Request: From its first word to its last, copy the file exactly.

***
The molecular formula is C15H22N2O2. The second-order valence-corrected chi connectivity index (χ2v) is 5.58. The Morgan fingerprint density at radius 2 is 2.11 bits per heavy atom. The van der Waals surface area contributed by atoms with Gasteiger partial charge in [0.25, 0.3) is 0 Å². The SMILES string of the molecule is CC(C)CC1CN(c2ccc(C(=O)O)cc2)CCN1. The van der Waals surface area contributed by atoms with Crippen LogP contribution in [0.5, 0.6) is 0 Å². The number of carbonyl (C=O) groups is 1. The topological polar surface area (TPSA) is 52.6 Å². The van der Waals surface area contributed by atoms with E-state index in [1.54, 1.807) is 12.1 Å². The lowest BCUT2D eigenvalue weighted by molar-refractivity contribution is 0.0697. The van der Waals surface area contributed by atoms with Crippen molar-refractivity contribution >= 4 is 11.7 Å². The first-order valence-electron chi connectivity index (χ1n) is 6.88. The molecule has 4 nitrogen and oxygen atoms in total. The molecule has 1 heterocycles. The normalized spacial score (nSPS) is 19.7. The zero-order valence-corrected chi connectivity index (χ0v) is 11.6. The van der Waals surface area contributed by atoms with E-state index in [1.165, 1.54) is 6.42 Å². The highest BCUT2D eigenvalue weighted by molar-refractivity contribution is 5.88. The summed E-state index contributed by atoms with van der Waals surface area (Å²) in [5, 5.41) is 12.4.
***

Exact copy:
The molecular formula is C15H22N2O2. The second-order valence-corrected chi connectivity index (χ2v) is 5.58. The Morgan fingerprint density at radius 2 is 2.11 bits per heavy atom. The van der Waals surface area contributed by atoms with Gasteiger partial charge in [0.25, 0.3) is 0 Å². The SMILES string of the molecule is CC(C)CC1CN(c2ccc(C(=O)O)cc2)CCN1. The van der Waals surface area contributed by atoms with Crippen LogP contribution in [0.5, 0.6) is 0 Å². The number of carbonyl (C=O) groups is 1. The topological polar surface area (TPSA) is 52.6 Å². The van der Waals surface area contributed by atoms with E-state index in [1.54, 1.807) is 12.1 Å². The lowest BCUT2D eigenvalue weighted by molar-refractivity contribution is 0.0697. The van der Waals surface area contributed by atoms with Crippen molar-refractivity contribution >= 4 is 11.7 Å². The first-order valence-electron chi connectivity index (χ1n) is 6.88. The molecule has 4 nitrogen and oxygen atoms in total. The molecule has 1 heterocycles. The normalized spacial score (nSPS) is 19.7. The zero-order valence-corrected chi connectivity index (χ0v) is 11.6. The van der Waals surface area contributed by atoms with E-state index in [1.165, 1.54) is 6.42 Å². The highest BCUT2D eigenvalue weighted by molar-refractivity contribution is 5.88. The summed E-state index contributed by atoms with van der Waals surface area (Å²) in [5, 5.41) is 12.4.